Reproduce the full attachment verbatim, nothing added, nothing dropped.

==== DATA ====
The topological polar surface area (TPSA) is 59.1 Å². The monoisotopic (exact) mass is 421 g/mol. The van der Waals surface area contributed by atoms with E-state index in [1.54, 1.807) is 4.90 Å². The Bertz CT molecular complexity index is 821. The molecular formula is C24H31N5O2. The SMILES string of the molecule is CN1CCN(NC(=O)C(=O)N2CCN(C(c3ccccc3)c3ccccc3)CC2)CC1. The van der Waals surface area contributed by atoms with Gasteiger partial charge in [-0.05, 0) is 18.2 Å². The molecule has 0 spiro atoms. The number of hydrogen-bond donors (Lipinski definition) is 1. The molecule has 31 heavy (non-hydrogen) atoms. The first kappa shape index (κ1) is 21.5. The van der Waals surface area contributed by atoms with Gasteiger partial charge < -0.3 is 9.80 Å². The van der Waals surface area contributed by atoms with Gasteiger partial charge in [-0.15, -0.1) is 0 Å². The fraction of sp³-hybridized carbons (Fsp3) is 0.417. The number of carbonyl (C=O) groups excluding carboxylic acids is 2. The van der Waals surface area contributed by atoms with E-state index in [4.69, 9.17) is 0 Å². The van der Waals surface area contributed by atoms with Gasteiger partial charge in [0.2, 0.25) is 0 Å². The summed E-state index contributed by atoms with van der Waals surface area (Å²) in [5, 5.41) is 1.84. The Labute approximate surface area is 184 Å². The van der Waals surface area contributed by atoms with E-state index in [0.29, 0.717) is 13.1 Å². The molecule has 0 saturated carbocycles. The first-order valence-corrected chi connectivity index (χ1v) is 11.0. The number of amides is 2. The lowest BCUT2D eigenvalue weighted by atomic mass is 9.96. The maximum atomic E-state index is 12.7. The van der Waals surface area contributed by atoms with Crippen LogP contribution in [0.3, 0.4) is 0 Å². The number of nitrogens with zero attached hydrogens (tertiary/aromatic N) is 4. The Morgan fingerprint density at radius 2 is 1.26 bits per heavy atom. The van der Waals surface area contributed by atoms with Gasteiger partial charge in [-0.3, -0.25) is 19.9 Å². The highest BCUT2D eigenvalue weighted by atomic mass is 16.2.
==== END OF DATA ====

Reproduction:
The topological polar surface area (TPSA) is 59.1 Å². The monoisotopic (exact) mass is 421 g/mol. The van der Waals surface area contributed by atoms with E-state index in [1.54, 1.807) is 4.90 Å². The Bertz CT molecular complexity index is 821. The molecular formula is C24H31N5O2. The SMILES string of the molecule is CN1CCN(NC(=O)C(=O)N2CCN(C(c3ccccc3)c3ccccc3)CC2)CC1. The van der Waals surface area contributed by atoms with Gasteiger partial charge in [-0.05, 0) is 18.2 Å². The molecule has 0 spiro atoms. The number of hydrogen-bond donors (Lipinski definition) is 1. The molecule has 31 heavy (non-hydrogen) atoms. The first kappa shape index (κ1) is 21.5. The van der Waals surface area contributed by atoms with Gasteiger partial charge < -0.3 is 9.80 Å². The van der Waals surface area contributed by atoms with Gasteiger partial charge in [-0.15, -0.1) is 0 Å². The fraction of sp³-hybridized carbons (Fsp3) is 0.417. The number of carbonyl (C=O) groups excluding carboxylic acids is 2. The van der Waals surface area contributed by atoms with E-state index in [4.69, 9.17) is 0 Å². The van der Waals surface area contributed by atoms with Gasteiger partial charge in [0.2, 0.25) is 0 Å². The summed E-state index contributed by atoms with van der Waals surface area (Å²) in [5, 5.41) is 1.84. The Labute approximate surface area is 184 Å². The van der Waals surface area contributed by atoms with E-state index in [0.29, 0.717) is 13.1 Å². The molecule has 0 saturated carbocycles. The first-order valence-corrected chi connectivity index (χ1v) is 11.0. The number of amides is 2. The lowest BCUT2D eigenvalue weighted by atomic mass is 9.96. The maximum atomic E-state index is 12.7. The van der Waals surface area contributed by atoms with Crippen LogP contribution in [0.3, 0.4) is 0 Å². The number of nitrogens with zero attached hydrogens (tertiary/aromatic N) is 4. The Morgan fingerprint density at radius 2 is 1.26 bits per heavy atom. The van der Waals surface area contributed by atoms with Gasteiger partial charge in [-0.3, -0.25) is 19.9 Å². The highest BCUT2D eigenvalue weighted by atomic mass is 16.2.